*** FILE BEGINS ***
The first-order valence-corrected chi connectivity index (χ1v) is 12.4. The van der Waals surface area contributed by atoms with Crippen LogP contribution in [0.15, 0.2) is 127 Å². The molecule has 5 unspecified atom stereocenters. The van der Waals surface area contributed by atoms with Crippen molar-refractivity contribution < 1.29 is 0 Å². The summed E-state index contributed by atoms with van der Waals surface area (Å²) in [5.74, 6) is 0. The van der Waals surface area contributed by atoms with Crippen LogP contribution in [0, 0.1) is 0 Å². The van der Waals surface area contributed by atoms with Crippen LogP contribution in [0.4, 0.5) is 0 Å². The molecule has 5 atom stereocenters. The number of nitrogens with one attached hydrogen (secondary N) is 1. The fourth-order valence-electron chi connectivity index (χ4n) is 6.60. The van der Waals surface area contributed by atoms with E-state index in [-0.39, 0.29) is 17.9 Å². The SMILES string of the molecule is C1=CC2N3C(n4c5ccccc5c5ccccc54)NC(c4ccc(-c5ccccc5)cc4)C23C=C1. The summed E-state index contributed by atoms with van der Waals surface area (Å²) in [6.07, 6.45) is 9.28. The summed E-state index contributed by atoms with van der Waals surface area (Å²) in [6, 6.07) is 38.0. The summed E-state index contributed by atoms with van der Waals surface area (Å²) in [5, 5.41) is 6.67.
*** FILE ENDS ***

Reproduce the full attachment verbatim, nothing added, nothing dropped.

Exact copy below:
The first-order valence-corrected chi connectivity index (χ1v) is 12.4. The van der Waals surface area contributed by atoms with Crippen LogP contribution in [0.15, 0.2) is 127 Å². The molecule has 5 unspecified atom stereocenters. The van der Waals surface area contributed by atoms with Crippen molar-refractivity contribution < 1.29 is 0 Å². The summed E-state index contributed by atoms with van der Waals surface area (Å²) in [5.74, 6) is 0. The van der Waals surface area contributed by atoms with Crippen LogP contribution in [0, 0.1) is 0 Å². The van der Waals surface area contributed by atoms with Crippen LogP contribution in [0.4, 0.5) is 0 Å². The molecule has 5 atom stereocenters. The number of nitrogens with one attached hydrogen (secondary N) is 1. The fourth-order valence-electron chi connectivity index (χ4n) is 6.60. The van der Waals surface area contributed by atoms with E-state index in [-0.39, 0.29) is 17.9 Å². The SMILES string of the molecule is C1=CC2N3C(n4c5ccccc5c5ccccc54)NC(c4ccc(-c5ccccc5)cc4)C23C=C1. The summed E-state index contributed by atoms with van der Waals surface area (Å²) in [6.07, 6.45) is 9.28. The summed E-state index contributed by atoms with van der Waals surface area (Å²) in [6, 6.07) is 38.0. The summed E-state index contributed by atoms with van der Waals surface area (Å²) in [5, 5.41) is 6.67.